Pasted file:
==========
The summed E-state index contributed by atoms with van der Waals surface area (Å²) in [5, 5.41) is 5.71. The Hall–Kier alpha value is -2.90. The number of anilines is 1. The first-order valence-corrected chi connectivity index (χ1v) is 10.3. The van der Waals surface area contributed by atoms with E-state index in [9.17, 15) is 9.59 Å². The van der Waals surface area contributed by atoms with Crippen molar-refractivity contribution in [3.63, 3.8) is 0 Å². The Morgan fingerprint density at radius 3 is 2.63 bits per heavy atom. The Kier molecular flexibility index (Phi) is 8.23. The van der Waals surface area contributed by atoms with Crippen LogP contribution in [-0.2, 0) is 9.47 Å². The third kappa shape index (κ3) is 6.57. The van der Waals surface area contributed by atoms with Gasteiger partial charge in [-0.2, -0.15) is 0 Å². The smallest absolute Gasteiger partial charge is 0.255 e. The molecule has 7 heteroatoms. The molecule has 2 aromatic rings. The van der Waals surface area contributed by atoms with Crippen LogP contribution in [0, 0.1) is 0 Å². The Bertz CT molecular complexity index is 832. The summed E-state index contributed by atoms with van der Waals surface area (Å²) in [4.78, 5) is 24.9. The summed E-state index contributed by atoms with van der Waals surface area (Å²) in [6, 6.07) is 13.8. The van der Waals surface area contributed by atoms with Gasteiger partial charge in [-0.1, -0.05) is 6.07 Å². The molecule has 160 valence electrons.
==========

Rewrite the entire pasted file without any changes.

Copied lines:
The summed E-state index contributed by atoms with van der Waals surface area (Å²) in [5, 5.41) is 5.71. The Hall–Kier alpha value is -2.90. The number of anilines is 1. The first-order valence-corrected chi connectivity index (χ1v) is 10.3. The van der Waals surface area contributed by atoms with E-state index in [9.17, 15) is 9.59 Å². The van der Waals surface area contributed by atoms with Crippen molar-refractivity contribution in [3.63, 3.8) is 0 Å². The Morgan fingerprint density at radius 3 is 2.63 bits per heavy atom. The Kier molecular flexibility index (Phi) is 8.23. The van der Waals surface area contributed by atoms with Crippen LogP contribution in [-0.2, 0) is 9.47 Å². The third kappa shape index (κ3) is 6.57. The van der Waals surface area contributed by atoms with Gasteiger partial charge in [-0.2, -0.15) is 0 Å². The smallest absolute Gasteiger partial charge is 0.255 e. The molecule has 7 heteroatoms. The molecule has 2 aromatic rings. The van der Waals surface area contributed by atoms with Crippen LogP contribution in [0, 0.1) is 0 Å². The Bertz CT molecular complexity index is 832. The summed E-state index contributed by atoms with van der Waals surface area (Å²) in [4.78, 5) is 24.9. The summed E-state index contributed by atoms with van der Waals surface area (Å²) in [6, 6.07) is 13.8. The van der Waals surface area contributed by atoms with Gasteiger partial charge in [-0.1, -0.05) is 6.07 Å². The molecule has 160 valence electrons.